Monthly Archives: February 2012

4. Cimarron (1931)

Director:  Wesley Ruggles (Uncredited)

Alex – 6.7   Elliot – 6.8   IMDB 6.1   Rotten Tomatoes 5.7

Alex’s Commentary:

I am a big fan of the Western film genre, thus I was anxiously anticipating this film which I assumed was a Western. Although the film has elements of a Western, it would be inappropriate to consider Cimarron a pure Western. The film is an epic that begins with a classic scene recreating the Oklahoma Land Rush of 1889 and ends in the then modern day 1930. The Motion Picture Academy has always seemed to favor large scale epics and spectacles, and this Academy Award winner is no different. The most famous scene in the movie is one depicting the Oklahoma Land Rush, which involves a cast of hundreds racing across the dusty plains. The story, written by Edna Ferber, traces a family’s travails and evolution over a 40 year period. The changes in the family mirror the changes in Oklahoma from an untamed territory, to entering statehood and finally becoming an industrialized oil behemoth.

Although I realize this is a fictionalized tale, the story of the Cravat family seemed a bit far-fetched. The father would leave for years only to reappear and have the family react like he had just returned from a day at the office. Possibly the novel explained these absences in greater detail then permitted in a 123 minute movie, but to me, the film story was lacking. 016-cimarron-theredlistThe story of the Oklahoma territory was interesting and felt like a reasonable portrayal of historical events albeit with expected cinematic hyperbole. The movie did discuss prejudice and persecution of American Indians which I’m sure was eye-opening to many film-goers. However, the movie was also full of stereotypes regarding blacks, Jews, Indians, gold-diggers and prostitutes which I found amusing, but at the same time somewhat disturbing as these portrayals may have reflected widely held beliefs of this era. This is our second movie with a stutterer; obviously a common character role at one time which today would probably fall into the politically incorrect category – The King’s Speech an obvious exception.

From the perspective of film technology, Cimarron does not represent any advancement from previous Academy Award winners and the choppiness of scene changes may have been a step backwards – possibly this is why the director opted to go uncredited. Although I’m a big fan of Westerns, I will have to wait until 1990’s Dances with Wolves before I see my next Western Oscar winner.

Elliot’s Commentary:

Cimarron is a western of epic proportions that portrays the time period of the Oklahoma land rush.  When I first sat down to watch this film, I really had no conception as to its subject matter other than its Western genre.  However, Cimarron defies the classic classification of the Western genre because of its focus on the more political and social context of this new frontier.  Oklahoma is depicted as the last hurrah of the Wild West, as the land which had been previously been allotted for Native Americans is opened up to settlers from across the country.  The movie begins in a frantic dash of thousands of hopeful settlers, equipped with a myriad of different kinds of wagons and horse-drawn transportation, all hoping to gain a choice claim of the million acres of newly-opened land.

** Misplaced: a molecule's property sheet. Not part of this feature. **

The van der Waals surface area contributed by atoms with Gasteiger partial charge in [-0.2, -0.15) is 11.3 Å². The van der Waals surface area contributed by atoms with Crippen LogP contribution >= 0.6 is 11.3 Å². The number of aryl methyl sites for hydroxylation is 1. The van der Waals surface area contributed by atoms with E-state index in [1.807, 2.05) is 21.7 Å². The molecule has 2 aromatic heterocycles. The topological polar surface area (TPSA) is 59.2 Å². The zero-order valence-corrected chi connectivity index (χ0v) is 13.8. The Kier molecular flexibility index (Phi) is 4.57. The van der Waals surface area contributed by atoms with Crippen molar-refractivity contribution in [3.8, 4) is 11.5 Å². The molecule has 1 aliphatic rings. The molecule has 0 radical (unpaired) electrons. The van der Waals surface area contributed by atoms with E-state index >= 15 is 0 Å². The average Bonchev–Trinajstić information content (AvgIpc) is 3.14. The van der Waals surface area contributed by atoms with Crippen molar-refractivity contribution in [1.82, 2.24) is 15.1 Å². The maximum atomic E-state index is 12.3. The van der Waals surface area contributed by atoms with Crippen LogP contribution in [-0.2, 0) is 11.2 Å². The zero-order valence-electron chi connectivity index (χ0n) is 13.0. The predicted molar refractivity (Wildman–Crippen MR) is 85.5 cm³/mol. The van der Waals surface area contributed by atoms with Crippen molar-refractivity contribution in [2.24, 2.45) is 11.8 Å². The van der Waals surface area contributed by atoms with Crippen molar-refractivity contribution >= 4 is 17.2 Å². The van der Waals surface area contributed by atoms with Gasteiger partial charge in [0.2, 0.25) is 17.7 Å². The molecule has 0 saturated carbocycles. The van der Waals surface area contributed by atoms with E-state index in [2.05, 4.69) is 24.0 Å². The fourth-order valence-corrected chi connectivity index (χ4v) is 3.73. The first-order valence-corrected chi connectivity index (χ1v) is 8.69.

Within the first five minutes of the movie, it is immediately made known that this film was made in the 1930’s through the characters’ attitudes towards race.  The main characters Yancey Cravat (Richard Dix) and Sabra Cravat (Irene Dunne) are sitting at a table with Sabra’s parents, and Sabra’s father asks an unseen entity for more air.  The camera then tilts up to reveal Isaiah (Eugene Jackson), the family’s African American servant suspended from the ceiling fanning the family with a palm leaf.  I was personally shocked at such an image being portrayed on film, especially so nonchalantly.  Yancey’s father-in-law next goes on a rant against Native Americans and how they are a dirty people.  While Yancey is a Native American rights activist as shown through his editorials in the paper, the blatant racism is hard to ignore.

The movie actually spans over 40 years, which is fascinating mechanism to allow us to watch the characters develop over such a large segment of their lives.  However, spanning this stretch of time sacrifices significant character development and leaves the audience to try and connect the loosely connected dots.  Yancey, the main male protagonist describes at the beginning of the movie that he can only stay in one place for a maximum of five years.  This curious trope impacts the plot throughout the duration of the film, and the gaps in action are bridged by Yancy returning after 5 year stints of abandoning his family.  While it could be said that he was supposed to embody the rambling and restless spirit of the west, to me his abandonment shows a certain emotional immaturity and resistance to commitment.